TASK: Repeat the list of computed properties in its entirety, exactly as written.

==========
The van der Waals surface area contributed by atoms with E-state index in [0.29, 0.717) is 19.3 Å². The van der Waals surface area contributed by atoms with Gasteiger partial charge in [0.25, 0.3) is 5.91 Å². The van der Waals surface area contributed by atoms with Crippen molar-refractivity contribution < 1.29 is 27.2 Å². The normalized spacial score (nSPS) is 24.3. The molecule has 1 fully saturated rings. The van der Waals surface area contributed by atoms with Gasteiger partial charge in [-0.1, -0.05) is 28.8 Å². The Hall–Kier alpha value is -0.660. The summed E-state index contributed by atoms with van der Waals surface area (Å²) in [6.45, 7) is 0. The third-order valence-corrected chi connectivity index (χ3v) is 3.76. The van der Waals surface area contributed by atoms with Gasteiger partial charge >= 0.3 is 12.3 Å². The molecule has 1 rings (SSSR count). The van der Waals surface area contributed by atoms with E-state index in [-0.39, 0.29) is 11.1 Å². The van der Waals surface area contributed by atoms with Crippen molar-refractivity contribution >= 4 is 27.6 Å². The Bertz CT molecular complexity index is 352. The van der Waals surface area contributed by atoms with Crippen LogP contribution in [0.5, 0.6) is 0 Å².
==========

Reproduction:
The van der Waals surface area contributed by atoms with E-state index in [0.29, 0.717) is 19.3 Å². The van der Waals surface area contributed by atoms with Gasteiger partial charge in [0.25, 0.3) is 5.91 Å². The van der Waals surface area contributed by atoms with Crippen molar-refractivity contribution < 1.29 is 27.2 Å². The normalized spacial score (nSPS) is 24.3. The molecule has 1 fully saturated rings. The van der Waals surface area contributed by atoms with Gasteiger partial charge in [-0.1, -0.05) is 28.8 Å². The Hall–Kier alpha value is -0.660. The summed E-state index contributed by atoms with van der Waals surface area (Å²) in [6.45, 7) is 0. The third-order valence-corrected chi connectivity index (χ3v) is 3.76. The van der Waals surface area contributed by atoms with Gasteiger partial charge >= 0.3 is 12.3 Å². The molecule has 1 rings (SSSR count). The van der Waals surface area contributed by atoms with E-state index in [-0.39, 0.29) is 11.1 Å². The van der Waals surface area contributed by atoms with Crippen molar-refractivity contribution >= 4 is 27.6 Å². The Bertz CT molecular complexity index is 352. The van der Waals surface area contributed by atoms with Crippen LogP contribution in [0.5, 0.6) is 0 Å².